Pfizer expands vaccine tests in kids under 12 - Cheyenne, WY Cap City News
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Pfizer expands vaccine tests in kids under 12

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NEW YORK — Pfizer says it is expanding testing of its COVID-19 vaccine in children younger than 12.

After a first-step study in a small number of young children to test different doses, Pfizer is ready to enroll about 4,500 young volunteers at more than 90 sites in the U.S., Finland, Poland and Spain.

The vaccine made by Pfizer and its German partner BioNTech already is authorized for emergency use in anyone 12 and older in the U.S. and European Union.

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Enrollment of 5- to 11-year-olds began this week. Those youngsters will receive two vaccine doses of 10 micrograms each — a third of the teen and adult dose — or dummy shots. Enrollment of children as young as 6 months will start in a few weeks using an even lower dose, 3 micrograms per shot.


The Latest Statistics from the Wyoming Department of Health:


What to do if you are feeling sick: In the wake of the COVID-19 outbreak, the Casper-Natrona County Health Department says that people who are feeling sick or exhibiting symptoms should contact their primary physician.

If you do not have a primary care provider, and live in Natrona County, please contact the COVID-19 hotline, operated by the Casper-Natrona County Department of Health. The line is open Monday – Friday 8:00 am – 5:00 pm 577-9892. Hotline services are intended for Natrona County residents and may not be able to provide specific information to persons calling from out of county.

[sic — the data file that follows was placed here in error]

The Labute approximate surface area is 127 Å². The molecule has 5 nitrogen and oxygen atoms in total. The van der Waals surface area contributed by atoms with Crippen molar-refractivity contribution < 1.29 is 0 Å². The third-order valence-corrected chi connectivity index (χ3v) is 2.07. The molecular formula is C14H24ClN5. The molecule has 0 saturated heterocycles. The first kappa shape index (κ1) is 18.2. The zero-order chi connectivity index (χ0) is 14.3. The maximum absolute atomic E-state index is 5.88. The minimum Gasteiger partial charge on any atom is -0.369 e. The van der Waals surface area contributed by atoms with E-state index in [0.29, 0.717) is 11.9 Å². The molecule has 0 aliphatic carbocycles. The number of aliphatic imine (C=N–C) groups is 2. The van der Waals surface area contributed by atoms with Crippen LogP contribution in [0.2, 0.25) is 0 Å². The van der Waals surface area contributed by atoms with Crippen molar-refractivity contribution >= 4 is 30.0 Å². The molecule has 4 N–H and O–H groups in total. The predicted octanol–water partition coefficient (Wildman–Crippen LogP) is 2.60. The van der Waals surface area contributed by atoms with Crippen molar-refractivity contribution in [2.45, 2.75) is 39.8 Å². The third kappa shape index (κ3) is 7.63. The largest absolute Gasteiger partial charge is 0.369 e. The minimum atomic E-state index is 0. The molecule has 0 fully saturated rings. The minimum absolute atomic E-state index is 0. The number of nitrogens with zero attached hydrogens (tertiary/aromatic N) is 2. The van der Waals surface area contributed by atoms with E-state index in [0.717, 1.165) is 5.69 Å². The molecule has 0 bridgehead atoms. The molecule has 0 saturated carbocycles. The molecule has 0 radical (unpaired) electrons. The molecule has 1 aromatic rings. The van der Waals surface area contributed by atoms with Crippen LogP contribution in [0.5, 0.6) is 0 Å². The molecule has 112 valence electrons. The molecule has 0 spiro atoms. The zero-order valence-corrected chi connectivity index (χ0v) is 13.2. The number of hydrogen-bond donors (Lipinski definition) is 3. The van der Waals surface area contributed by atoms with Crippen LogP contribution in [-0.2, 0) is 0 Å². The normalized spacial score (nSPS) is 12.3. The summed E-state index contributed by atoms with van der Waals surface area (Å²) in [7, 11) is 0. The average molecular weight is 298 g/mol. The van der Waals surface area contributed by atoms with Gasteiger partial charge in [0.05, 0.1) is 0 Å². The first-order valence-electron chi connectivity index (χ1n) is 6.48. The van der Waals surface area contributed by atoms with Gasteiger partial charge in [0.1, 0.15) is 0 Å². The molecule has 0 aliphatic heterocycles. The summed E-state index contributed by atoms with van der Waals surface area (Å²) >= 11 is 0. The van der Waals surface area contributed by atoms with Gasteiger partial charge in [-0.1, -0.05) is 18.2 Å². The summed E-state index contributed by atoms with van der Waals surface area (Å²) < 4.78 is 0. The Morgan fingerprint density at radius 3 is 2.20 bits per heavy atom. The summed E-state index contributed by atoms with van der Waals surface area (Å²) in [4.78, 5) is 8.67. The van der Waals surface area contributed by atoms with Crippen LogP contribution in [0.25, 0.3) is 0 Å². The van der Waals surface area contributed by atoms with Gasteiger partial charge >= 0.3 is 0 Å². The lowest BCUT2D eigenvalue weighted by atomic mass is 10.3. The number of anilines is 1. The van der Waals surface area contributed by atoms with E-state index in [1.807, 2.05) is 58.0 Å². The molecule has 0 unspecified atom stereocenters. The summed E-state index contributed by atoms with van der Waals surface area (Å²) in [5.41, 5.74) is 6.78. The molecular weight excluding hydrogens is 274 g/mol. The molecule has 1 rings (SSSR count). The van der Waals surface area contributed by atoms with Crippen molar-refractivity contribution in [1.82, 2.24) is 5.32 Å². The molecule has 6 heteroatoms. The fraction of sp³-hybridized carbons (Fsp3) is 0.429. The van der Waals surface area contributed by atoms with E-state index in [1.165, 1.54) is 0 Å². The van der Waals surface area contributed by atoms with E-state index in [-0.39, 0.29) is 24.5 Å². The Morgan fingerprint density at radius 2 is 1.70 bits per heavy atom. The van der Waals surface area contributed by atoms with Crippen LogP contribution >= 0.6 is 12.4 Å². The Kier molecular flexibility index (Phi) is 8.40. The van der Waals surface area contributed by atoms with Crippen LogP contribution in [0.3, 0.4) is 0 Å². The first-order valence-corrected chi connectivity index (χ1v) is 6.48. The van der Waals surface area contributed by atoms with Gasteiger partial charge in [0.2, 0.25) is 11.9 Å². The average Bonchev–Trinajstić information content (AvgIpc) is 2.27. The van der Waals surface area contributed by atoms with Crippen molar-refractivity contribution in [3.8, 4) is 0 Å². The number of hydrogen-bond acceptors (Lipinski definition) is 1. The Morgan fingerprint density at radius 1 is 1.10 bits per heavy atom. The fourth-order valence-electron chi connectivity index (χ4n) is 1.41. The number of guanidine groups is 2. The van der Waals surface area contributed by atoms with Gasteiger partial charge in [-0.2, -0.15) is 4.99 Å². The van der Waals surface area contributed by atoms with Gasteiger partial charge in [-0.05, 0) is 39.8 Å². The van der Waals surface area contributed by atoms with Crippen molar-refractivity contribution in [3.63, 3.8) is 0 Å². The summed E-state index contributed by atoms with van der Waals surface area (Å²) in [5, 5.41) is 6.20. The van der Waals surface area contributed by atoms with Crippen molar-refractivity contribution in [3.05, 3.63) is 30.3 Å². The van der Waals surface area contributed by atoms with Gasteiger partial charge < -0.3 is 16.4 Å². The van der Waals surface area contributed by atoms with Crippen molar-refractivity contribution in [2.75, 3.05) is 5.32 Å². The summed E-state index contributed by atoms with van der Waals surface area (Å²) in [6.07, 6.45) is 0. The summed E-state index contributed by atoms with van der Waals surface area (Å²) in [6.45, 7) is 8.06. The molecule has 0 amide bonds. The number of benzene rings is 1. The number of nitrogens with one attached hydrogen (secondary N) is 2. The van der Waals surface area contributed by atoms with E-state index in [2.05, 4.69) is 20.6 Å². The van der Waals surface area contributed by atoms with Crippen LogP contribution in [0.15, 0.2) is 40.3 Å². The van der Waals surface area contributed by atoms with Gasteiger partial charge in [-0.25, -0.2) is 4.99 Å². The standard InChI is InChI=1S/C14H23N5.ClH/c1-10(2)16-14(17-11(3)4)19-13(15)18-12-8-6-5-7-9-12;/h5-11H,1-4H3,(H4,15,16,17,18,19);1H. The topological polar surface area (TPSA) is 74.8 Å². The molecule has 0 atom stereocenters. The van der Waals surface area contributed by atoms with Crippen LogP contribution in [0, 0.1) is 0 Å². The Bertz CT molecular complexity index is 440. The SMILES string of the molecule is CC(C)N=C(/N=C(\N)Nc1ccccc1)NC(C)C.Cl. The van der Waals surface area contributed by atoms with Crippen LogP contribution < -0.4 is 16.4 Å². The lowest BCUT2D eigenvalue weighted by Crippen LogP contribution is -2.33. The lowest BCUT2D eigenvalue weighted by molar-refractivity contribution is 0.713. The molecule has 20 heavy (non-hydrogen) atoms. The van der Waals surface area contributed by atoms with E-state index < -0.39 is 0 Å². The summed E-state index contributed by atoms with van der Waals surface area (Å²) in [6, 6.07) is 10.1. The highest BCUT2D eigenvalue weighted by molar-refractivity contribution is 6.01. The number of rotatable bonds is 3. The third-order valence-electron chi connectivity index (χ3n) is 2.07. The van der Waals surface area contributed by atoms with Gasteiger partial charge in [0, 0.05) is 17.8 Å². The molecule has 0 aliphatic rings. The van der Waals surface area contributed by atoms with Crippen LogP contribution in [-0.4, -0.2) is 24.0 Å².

Officials ask that you please do not self-report to the Emergency Room. Persons experiencing problems breathing should call 9-11.

For general inquiries and non-symptom related questions about COVID-19, please contact the Casper-Natrona County Health Department via email: covid@cnchd.org


  • Practice Social Distancing by putting distance between yourself and other people. This is especially important for people who are at higher risk of getting very sick.
  • Wash your hands often with soap and water for at least 20 seconds especially after you have been in a public place, or after blowing your nose, coughing, or sneezing. If soap and water are not readily available, use a hand sanitizer that contains at least 60% alcohol.
  • Avoid close contact with people who are sick
  • Stay home if you’re sick
  • Cover coughs and sneezes. Cover your mouth and nose with a tissue when you cough or sneeze or use the inside of your elbow.
  • Clean AND disinfect frequently touched surfaces daily. This includes tables, doorknobs, light switches, countertops, handles, desks, phones, keyboards, toilets, faucets, and sinks.

A list of area closures attributed to COVID-19 are available here.

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